The woman, from Bli Bli on the Sunshine Coast, was confirmed with the more infectious variant overnight as authorities sought to contact another 169 Queensland miners put at risk by a quarantine breach that already infected another worker transiting through Brisbane.
With at-risk miners having flown all over the country in recent days, an infected flight attendant having crewed flights into Brisbane and the Gold Coast, school holidays in two states and Sydney and surrounds still being in lockdown, Queensland faces an anxious wait to determine whether other people infected with the more contagious Delta variant have been in the community. Premier Annastacia Palaszczuk says the state is “on the verge” of another costly lockdown.
Chief Health Officer Jeannette Young said that although the Bli Bli woman had visited shops and service stations while infectious, she had done the right thing by immediately responding to a Queensland Health text message and cancelling the family trip.
Her family are feared likely to have contracted COVID-19 but Young said she was thankful they could be isolated relatively quickly and had only been in the community for a day.
“What I’m more concerned about is the unknown,” Young said, referring to the other miners and passengers and staff on various flights.
“We’ve got enormous risks throughout our state.”
As Queensland Health continues to contact and test hundreds of people deemed at risk, millions of people in the south-east will be ordered to take precautions out of fear the Delta variant may already be circulating.
From 1am Tuesday, masks will be mandatory in public, except while exercising, in the Noosa, Sunshine Coast, Ipswich, Logan, Redlands, Moreton, Brisbane, Gold Coast, Scenic Rim, Lockyer Valley and Somerset council areas.
Masks will be required for at least two weeks and the area will be expanded if required.
Crowd limits will also be reduced, interstate travel restrictions will be enforced and reviewed, and compliance with check-in apps will be crucial.
Palaszczuk today acknowledged south-east Queensland was “on the verge” of lockdown if there was uncontrolled community spread of COVID-19.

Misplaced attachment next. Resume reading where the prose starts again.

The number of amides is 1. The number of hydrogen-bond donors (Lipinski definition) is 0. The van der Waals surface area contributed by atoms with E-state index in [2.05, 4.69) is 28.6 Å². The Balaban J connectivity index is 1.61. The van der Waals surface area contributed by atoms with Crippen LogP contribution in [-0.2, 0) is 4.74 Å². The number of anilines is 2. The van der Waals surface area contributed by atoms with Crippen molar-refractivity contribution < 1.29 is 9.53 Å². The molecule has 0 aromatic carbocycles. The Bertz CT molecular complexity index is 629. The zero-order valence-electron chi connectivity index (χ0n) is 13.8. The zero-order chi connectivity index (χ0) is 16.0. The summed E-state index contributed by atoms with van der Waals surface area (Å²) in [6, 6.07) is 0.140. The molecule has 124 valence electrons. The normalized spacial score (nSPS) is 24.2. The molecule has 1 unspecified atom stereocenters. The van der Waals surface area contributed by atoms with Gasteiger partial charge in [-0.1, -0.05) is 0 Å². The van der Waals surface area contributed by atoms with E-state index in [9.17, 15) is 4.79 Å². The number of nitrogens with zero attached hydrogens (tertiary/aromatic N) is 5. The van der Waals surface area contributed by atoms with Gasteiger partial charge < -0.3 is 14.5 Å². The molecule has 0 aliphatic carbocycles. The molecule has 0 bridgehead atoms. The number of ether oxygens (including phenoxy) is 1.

“The next 24 to 48 hours are going to be very crucial in Queensland,” Palaszczuk said.
Young said she was hopeful Queensland could avoid another lockdown, the first since Brisbane’s three-day lockdown in January when the UK strain, now known as the Alpha variant, leaked out of quarantine and a hospital.
“We may, of course we may, but we have got so much more that we can do now compared to January,” she said, referring to the improved check-in apps and contact tracing procedures, as well as the unexpectedly high take-up of masks in January.
“We’ve been doing this for 18 months now and people, and businesses, know what they’re doing.”
The threat posed by the Delta variant again overshadowed an outbreak of the Alpha variant and another case confirmed at the Portuguese restaurant. It was sparked by a flight attendant only testing positive after she had left hotel quarantine.
Overnight, a third case of COVID-19 was also confirmed in Queensland, detected in hotel quarantine.
Palaszczuk said she would ask National Cabinet to again lower the cap on international arrivals and finally move ahead with regional quarantine facilities to replace city-based hotels.
“We have seen leaks out of hotels in a large number of states, it is not unique to Queensland,” Palaszczuk said.
“It is a national issue.”
Young acknowledged the miner who inadvertently sparked the latest crisis, having caught the Delta variant during a brief stopover in Brisbane hotel quarantine, had been housed alongside returning international travellers at the airport Novotel.
“We don’t usually but we’ve been under a lot of pressure in our hotels,” Young said.
“It’s just the pressure that’s led to this having to happen.”
The Delta variant had already spread within the Novotel, prompting Queensland Health to alert all former guests, which led to the man being tested at the Northern Territory as hundreds of workmates continued to fly-in and fly-out.
Prime Minister Scott Morrison has proposed a Defence site near Brisbane Airport being used to house 1,000 travellers, however it would not replace hotel quarantine and the Palaszczuk Government also wants a Toowoomba Wellcamp airport proposal to go ahead.
Governments have yet to agree to open up international travel, and are struggling to fast-track the vaccination rollout to ensure Australians at least have some protection.
Brisbane hosted the second State of Origin game on Sunday night, bringing some 56,000 fans and staff to Suncorp Stadium for several hours. Masks were a late requirement for getting to and from seats, but Young said check-in apps worked and COVIDSafe plans were in place so she was not concerned about the potential for an outbreak linked to the event.Jump to next article